Whether the Service Tax Liability can be transferred to Third Party?

The concept of service tax was introduced
in the year 1994 by Chapter V of Finance Act, 1994.  According to the
provisions of the Act and the rules made there under every person providing
taxable services to any person is liable to pay service tax at the rates
specified now and then, to the credit of the Central Government. Now in certain
cases the service receiver is also liable to pay service tax at the rates
specified by the Government in this regard.  Every person paying the
service tax is required to register with the Central Excise Department and
liable to file returns in ST-3 form periodically.

The issue to be
considered in this article is whether the service tax liability can be
transferred to third party with reference to decided case laws.

In ‘Rastriya
Ispat Nigam Limited V. Dewan Chand Ram Saran’ – 2012 (4) – Supreme Court of
India  the appellant is a Government of India undertaking engaging in the
manufacture of steel products and pig iron for sale in the domestic and export
markets. In 1997 the appellant appointed the respondent as the handling
contractor. A formal contract was entered into between both parties. Clause 9.3
of the contract provides that the contractor shall bear and pay all taxes,
duties and other liabilities in connection with the discharge or obligation
under this order. Later the contractor invoked the arbitration clause for
raising a dispute as to its liability to pay service tax. The claim petition
was dismissed by arbitrator. The same was challenged by means of a petition
before the High Court which held that insofar as the service tax liability is
concerned the Rastriya Ispat Nigam Limited which had given the contract was the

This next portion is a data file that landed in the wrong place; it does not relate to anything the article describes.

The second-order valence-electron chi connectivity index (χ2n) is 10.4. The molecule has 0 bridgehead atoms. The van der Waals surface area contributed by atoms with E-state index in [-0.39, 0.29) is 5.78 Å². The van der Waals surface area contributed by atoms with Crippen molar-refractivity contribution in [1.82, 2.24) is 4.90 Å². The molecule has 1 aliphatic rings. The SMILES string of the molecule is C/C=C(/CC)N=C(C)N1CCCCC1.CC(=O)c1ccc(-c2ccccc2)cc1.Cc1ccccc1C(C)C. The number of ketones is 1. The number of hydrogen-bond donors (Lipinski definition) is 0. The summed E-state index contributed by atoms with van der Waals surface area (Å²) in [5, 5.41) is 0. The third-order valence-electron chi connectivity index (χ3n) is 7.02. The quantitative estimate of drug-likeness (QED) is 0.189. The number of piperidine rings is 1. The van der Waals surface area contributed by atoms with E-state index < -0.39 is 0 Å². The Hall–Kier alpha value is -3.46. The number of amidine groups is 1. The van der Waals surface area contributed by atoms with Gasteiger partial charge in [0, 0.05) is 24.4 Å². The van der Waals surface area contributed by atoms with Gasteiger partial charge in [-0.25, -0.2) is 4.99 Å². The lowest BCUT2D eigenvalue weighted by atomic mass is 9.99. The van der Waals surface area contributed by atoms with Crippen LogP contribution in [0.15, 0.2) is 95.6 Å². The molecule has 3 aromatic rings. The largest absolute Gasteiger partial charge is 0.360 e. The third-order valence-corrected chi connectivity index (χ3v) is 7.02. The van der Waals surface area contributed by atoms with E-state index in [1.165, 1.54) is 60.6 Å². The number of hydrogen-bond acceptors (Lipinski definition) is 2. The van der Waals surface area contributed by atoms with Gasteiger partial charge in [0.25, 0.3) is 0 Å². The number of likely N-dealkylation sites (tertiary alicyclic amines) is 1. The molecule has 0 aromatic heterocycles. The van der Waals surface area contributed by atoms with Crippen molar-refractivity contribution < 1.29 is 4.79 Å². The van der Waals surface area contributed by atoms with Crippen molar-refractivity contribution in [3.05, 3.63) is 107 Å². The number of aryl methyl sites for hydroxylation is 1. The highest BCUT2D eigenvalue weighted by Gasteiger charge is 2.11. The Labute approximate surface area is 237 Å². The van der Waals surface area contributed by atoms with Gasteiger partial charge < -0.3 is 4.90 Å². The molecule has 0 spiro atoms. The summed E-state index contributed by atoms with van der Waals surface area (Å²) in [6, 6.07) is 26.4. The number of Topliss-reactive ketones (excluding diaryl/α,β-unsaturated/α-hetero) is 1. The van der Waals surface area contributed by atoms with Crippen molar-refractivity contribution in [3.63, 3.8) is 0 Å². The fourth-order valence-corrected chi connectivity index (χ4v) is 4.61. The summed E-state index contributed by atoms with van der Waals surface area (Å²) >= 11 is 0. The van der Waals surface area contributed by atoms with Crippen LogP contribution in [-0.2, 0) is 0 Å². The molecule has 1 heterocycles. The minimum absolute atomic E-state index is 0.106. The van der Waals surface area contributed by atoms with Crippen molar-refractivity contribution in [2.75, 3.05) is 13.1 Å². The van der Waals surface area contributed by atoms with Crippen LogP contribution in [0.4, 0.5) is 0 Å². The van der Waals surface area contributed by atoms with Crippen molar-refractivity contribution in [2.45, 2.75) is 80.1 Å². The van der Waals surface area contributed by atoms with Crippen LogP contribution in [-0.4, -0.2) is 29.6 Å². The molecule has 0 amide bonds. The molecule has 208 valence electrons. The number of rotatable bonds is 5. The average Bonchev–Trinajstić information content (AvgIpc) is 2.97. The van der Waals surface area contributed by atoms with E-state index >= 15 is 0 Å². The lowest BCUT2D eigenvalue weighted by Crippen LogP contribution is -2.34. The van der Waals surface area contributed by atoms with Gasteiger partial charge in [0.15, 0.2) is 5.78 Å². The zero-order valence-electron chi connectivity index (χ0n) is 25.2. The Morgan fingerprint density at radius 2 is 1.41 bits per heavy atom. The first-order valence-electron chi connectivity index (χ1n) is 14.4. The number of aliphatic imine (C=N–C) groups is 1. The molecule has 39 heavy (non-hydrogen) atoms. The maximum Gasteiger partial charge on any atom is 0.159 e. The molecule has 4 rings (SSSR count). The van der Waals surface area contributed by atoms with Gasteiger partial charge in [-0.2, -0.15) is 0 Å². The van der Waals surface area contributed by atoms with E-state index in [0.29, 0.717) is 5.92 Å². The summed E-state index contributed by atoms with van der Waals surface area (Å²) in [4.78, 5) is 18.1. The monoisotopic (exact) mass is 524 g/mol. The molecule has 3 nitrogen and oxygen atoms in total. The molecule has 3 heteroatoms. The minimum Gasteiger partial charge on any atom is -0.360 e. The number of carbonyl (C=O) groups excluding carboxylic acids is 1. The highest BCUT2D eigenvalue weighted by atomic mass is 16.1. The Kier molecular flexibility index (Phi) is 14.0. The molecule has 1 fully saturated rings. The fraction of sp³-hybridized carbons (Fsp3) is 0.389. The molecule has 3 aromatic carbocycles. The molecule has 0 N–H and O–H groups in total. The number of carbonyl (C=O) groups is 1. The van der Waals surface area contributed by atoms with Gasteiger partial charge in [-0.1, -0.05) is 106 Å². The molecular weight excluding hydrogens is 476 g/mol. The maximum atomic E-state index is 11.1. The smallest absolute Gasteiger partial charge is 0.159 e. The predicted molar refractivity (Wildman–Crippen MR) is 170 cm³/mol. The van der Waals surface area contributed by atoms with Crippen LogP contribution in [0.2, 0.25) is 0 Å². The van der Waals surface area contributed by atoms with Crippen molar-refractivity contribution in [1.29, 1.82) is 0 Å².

assessee and liable to tax. Against this order the appellant filed the present
appeal before the Supreme Court.
The Supreme
Court held that service tax is an indirect tax and it is possible that it may
be passed on.  Therefore an assessee can certainly enter into a contract
to shift its liability of service tax. The Supreme Court further held that the
provisions concerning service tax are relevant only as between the appellant as
an assessee under the statute and the tax authorities. This statutory provision
can be o no relevant to determine the rights and liabilities between the
appellant and the respondent as agreed in the contract between two of them.
There was nothing in law to prevent the appellant from entering into an
agreement with the respondent handling contractor that the burden of any tax
arising out of obligations of the respondent under the contract would be borne
by the respondent. 
In ‘Delhi
Transport Corporation V. Commissioner of Service Tax’ – 2015 (4) – DELHI HIGH
COURT  the appellant entered into contracts with seven agencies to provide
space to such parties for display of advertisements on bus queue shelters and
time keeping booth. The agreement made with all the contractors are the same.
Clause 9 of the contract provides that it shall be the responsibility of the
contractor/advertiser to pay direct to the authority and MCD concerned the
advertisement tax or any other taxes levy payable or imposed by any authority
and the amount will be in addition to the licence fee quoted above. 
The Department
on the basis of information received from anti evasion branch found that the
appellant did not pay the service tax for the services rendered by it and
called for additional details/documents from the appellants which have been